1900 – 1925 / A large yet modest ship in the Cunard fleet at the time, the Saxonia was a workhorse that remained with the company until her scrapping in 1925.
1900 – 1947 / Also known as Stockholm (I), Solglimt and Sonderburg / Launched as the Holland-America Line’s largest ship thus far, the Potsdam would see a long career of nearly 50 years. She inaugurated the Swedish American Line as the first Stockholm, and was later converted into a whale factory ship.
1900 – 1925 / Also known as Victoria Luise and Hansa / An early German speed champion, the Deutschland suffered technical issues which affected her popularity. Having been used as a cruise ship in the years prior to World War I, she was eventually sent to the breakers.
1901 – 1942 / A combined passenger-cargo vessel, the Suevic was not the most glamorous of ships. However, her place in maritime history was cemented by the remarkable salvage operation that saved her career when she ran aground in 1907.
1901 – 1928 / White Star Line’s second Celtic was the first of the company’s ‘Big Four’ quartet and the world’s largest ship thus far. Having served in World War I, she ran aground in 1928 and was declared a total loss.
1901 – 1923 / A true German greyhound, the Kronprinz Wilhelm was one of the fastest ships of her time. Serving as an armed merchant cruiser in World War I, she spent eight successful months as a raider. Seized by the US in 1917, she served as a troopship and was sent to the breakers a few years after the armistice.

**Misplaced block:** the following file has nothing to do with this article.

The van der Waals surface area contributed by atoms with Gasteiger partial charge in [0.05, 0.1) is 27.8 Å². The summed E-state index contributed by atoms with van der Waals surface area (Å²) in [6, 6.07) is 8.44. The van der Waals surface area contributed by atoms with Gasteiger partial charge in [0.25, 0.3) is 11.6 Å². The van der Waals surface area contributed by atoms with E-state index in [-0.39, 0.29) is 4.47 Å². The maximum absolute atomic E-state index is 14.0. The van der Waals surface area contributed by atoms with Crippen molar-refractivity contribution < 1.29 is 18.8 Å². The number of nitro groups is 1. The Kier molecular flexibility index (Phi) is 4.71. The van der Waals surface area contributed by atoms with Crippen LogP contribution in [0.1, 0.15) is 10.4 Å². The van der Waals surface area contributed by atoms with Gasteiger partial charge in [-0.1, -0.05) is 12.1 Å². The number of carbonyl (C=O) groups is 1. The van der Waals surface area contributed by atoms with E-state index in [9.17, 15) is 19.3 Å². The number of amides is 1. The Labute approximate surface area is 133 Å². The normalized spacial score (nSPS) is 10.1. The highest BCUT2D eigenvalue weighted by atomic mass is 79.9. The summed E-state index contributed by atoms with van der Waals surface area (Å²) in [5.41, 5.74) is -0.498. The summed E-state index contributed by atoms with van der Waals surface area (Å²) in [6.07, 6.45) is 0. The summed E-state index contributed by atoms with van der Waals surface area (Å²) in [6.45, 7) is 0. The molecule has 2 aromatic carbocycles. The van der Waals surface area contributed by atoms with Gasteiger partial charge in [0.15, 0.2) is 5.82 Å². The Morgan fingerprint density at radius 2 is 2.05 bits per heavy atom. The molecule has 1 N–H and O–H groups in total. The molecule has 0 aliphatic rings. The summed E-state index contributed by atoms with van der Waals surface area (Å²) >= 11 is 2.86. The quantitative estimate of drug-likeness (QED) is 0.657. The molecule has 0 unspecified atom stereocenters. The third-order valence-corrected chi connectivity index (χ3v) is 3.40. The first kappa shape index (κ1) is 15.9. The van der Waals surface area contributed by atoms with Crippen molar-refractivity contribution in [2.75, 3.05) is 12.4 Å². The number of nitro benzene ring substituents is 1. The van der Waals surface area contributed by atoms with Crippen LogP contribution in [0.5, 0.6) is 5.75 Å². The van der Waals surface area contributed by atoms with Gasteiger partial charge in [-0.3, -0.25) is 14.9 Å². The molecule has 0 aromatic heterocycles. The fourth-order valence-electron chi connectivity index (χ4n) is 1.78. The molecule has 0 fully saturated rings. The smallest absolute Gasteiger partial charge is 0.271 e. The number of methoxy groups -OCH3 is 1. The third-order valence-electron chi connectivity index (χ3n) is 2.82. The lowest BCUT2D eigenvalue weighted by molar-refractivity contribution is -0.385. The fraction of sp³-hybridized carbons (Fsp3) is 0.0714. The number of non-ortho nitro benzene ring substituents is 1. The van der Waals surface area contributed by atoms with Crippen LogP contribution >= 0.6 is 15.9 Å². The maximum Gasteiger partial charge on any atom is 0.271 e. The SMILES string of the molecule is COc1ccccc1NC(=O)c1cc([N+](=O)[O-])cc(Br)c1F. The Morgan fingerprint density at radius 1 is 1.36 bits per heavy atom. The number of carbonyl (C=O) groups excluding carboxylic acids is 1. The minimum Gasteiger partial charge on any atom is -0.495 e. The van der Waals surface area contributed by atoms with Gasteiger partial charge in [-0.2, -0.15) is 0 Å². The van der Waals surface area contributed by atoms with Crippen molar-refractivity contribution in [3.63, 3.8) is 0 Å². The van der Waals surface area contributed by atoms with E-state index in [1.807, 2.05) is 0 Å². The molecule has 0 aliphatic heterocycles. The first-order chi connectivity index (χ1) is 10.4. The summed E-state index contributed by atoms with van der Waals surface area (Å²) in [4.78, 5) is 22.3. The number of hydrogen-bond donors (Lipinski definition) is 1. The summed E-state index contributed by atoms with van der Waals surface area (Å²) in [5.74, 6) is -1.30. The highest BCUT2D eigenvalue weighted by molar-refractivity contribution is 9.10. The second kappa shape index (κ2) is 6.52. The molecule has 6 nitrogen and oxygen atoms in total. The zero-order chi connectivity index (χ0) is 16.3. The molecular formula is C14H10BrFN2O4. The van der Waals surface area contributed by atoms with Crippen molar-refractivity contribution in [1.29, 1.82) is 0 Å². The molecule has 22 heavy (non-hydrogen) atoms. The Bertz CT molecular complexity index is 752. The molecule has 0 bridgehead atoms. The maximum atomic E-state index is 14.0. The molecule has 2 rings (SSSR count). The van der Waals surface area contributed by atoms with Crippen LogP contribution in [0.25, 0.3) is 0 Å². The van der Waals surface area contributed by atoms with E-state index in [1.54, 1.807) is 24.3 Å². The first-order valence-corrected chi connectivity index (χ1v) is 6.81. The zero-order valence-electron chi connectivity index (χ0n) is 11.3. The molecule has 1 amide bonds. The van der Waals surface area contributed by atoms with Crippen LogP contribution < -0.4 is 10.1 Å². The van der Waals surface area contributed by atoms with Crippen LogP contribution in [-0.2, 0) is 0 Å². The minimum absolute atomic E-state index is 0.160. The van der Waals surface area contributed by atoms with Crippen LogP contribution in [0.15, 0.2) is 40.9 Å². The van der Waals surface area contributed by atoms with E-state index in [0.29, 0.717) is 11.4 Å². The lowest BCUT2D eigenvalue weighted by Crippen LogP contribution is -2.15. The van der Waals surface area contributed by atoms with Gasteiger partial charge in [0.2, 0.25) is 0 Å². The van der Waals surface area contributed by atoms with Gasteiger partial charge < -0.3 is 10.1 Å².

1902 – 1915 / An unremarkable cargo-passenger ship, this Leyland liner would become most known for the role she played on the night that the Titanic went down. In 1915, she was torpedoed and sunk in the Mediterranean.
1903 – 1932 / As the second vessel of White Star Line’s ‘Big Four’ quartet, the Cedric saw a successful career which included wartime service as an armed merchant cruiser.
1903 – 1940 / The Kaiser Wilhelm II managed to set a new record for an eastbound crossing of the North Atlantic, but was interned in the US at the outbreak of World War I. Eventually seized and used as an allied troopship, the ship then languished for almost 20 years after the war, and was in the end sent to the breakers.
1903 – 1918 / Not originally intended as a high-profile vessel, the Cunarder Carpathia entered the history books when she dashed through the night to pick up survivors from the sunken Titanic. She was torpedoed and sunk during World War I, while still in civilian service.